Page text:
22/12/2006 - Health Workprogram
Health - Open Calls
To improve the health of European citizens and increasing the competitiveness of European health-related industries and businesses, while addressing global health issues including emerging epidemics. Emphasis will be put on translational research (translation of basic discoveries into clinical applications), the development and validation of new therapies, methods for health promotion and disease prevention, diagnostic tools and technologies, as well as sustainable and efficient health care systems.
This research will advance understanding on how to more efficiently promote good health, to prevent and treat major diseases and to deliver health care. It will help integrate the vast amount of genomics data to generate new knowledge and applications in medicine and biotechnology. It will foster translational health research, which is essential to ensure practical benefits from biomedical research. It will allow Europe to contribute more effectively to international efforts combating diseases of global importance, as illustrated by the ongoing programme on “European and Developing Countries Clinical Trials Partnership” (EDCTP) for combating HIV/AIDS, malaria and tuberculosis (Article 169)19.
It will reinforce health policy-driven research at the European level and especially the comparisons of the models, systems and data of national databases. This research will help improve the competitiveness of European health care biotechnology and medical technology sectors, where SMEs are the main economic drivers, and pharmaceutical industries. In particular, it is envisaged to support a European Technology Platform20 on innovative medicines, aiming at overcoming the research bottlenecks in the drug development process. Special attention will be given to bridging the gap between research activities and exploitation by providing support for demonstrating proof of concept and clinical validation. This research will also contribute to the development of norms and standards for new advanced therapies (e.g. regenerative medicine) needed to help EU industry face worldwide competition.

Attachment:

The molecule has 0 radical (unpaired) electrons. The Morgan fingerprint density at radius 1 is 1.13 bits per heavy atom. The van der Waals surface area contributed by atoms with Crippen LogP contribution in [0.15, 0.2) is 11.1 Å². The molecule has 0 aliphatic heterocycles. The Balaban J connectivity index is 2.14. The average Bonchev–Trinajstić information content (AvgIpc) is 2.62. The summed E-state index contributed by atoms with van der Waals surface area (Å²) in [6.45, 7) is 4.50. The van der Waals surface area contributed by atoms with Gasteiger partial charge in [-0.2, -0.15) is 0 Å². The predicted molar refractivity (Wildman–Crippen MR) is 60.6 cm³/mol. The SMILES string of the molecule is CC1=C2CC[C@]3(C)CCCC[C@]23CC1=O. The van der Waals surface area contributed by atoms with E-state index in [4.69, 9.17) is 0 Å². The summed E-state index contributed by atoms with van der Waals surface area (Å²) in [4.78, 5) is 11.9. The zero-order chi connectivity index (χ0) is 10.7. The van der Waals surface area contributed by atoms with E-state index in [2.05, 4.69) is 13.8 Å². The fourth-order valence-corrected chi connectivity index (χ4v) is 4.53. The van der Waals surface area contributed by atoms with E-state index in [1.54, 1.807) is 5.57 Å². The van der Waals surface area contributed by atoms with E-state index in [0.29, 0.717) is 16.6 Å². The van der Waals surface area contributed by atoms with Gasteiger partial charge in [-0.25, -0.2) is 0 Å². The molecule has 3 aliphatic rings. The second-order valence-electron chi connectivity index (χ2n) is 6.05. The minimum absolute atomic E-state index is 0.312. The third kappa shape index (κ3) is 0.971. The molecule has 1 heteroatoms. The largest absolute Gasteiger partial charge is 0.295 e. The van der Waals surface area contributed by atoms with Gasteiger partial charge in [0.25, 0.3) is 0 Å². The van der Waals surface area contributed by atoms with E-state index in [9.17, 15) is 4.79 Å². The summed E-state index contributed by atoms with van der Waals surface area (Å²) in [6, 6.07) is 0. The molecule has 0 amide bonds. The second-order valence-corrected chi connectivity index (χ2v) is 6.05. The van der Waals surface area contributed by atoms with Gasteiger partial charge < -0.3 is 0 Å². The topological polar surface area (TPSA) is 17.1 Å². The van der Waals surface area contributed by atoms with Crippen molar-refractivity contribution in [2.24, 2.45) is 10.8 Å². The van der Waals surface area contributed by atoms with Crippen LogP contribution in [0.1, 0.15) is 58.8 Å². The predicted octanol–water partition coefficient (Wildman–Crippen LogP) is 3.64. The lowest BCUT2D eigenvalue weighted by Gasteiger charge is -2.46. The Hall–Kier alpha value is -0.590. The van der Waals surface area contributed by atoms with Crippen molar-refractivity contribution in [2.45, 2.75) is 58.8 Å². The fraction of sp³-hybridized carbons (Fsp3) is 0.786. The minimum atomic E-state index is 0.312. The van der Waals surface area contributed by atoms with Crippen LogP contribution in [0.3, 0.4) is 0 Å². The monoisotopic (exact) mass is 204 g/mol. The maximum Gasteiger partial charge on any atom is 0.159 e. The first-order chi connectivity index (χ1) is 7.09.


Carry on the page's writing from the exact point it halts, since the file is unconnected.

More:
Two strategic issues, child health and the health of the ageing population will be addressed across the three main blocks of activities set out below, with priorities highlighted in the work programme. Other multi-disciplinary areas will also be included. This will ensure a visible and coherent approach to these issues across the Theme, whilst avoiding duplication.
Biotechnology, generic tools and technologies for human health:
This activity aims at developing and validating the necessary tools and technologies that will make possible the production of new knowledge and its translation into practical applications in the area of health and medicine.
- High-throughput research: to develop new research tools for modern biology that will enhance significantly data generation and improve data and specimen (biobanks) standardisation, acquisition and analysis. The focus will be on new technologies for: sequencing; gene expression, genotyping and phenotyping; structural genomics; bioinformatics and systems biology; other “omics”.
- Detection, diagnosis and monitoring: to develop visualisation, imaging, detection and analytical tools and technologies for biomedical research, for prediction, diagnosis, monitoring and prognosis of diseases, and for support and guidance of therapeutic interventions. The focus will be on a multidisciplinary approach integrating areas such as: molecular and cellular biology, physiology, genetics, physics, chemistry, nanotechnologies, microsystems, devices and information technologies. Non- or minimally- invasive and quantitative methods and quality assurance aspects will be emphasised.